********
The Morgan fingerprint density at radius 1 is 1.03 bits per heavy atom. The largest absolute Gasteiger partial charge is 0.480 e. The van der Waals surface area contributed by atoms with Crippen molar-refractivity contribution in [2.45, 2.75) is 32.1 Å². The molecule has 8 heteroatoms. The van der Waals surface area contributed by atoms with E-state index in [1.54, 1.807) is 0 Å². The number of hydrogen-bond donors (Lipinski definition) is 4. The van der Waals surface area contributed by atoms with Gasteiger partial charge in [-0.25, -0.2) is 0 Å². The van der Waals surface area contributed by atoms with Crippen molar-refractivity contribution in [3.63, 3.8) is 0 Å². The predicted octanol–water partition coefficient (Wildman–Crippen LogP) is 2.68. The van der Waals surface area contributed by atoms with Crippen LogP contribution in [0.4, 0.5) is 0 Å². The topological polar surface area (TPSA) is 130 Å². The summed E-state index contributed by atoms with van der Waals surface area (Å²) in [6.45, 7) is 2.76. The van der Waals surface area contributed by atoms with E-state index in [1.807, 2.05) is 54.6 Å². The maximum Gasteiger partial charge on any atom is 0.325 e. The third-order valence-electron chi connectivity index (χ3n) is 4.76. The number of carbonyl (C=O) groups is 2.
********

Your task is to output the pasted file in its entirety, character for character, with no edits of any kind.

The Morgan fingerprint density at radius 1 is 1.03 bits per heavy atom. The largest absolute Gasteiger partial charge is 0.480 e. The van der Waals surface area contributed by atoms with Crippen molar-refractivity contribution in [2.45, 2.75) is 32.1 Å². The molecule has 8 heteroatoms. The van der Waals surface area contributed by atoms with E-state index in [1.54, 1.807) is 0 Å². The number of hydrogen-bond donors (Lipinski definition) is 4. The van der Waals surface area contributed by atoms with Gasteiger partial charge in [-0.25, -0.2) is 0 Å². The van der Waals surface area contributed by atoms with Crippen molar-refractivity contribution in [3.63, 3.8) is 0 Å². The predicted octanol–water partition coefficient (Wildman–Crippen LogP) is 2.68. The van der Waals surface area contributed by atoms with Crippen LogP contribution in [0.4, 0.5) is 0 Å². The topological polar surface area (TPSA) is 130 Å². The summed E-state index contributed by atoms with van der Waals surface area (Å²) in [6.45, 7) is 2.76. The van der Waals surface area contributed by atoms with E-state index in [1.807, 2.05) is 54.6 Å². The maximum Gasteiger partial charge on any atom is 0.325 e. The third-order valence-electron chi connectivity index (χ3n) is 4.76. The number of carbonyl (C=O) groups is 2.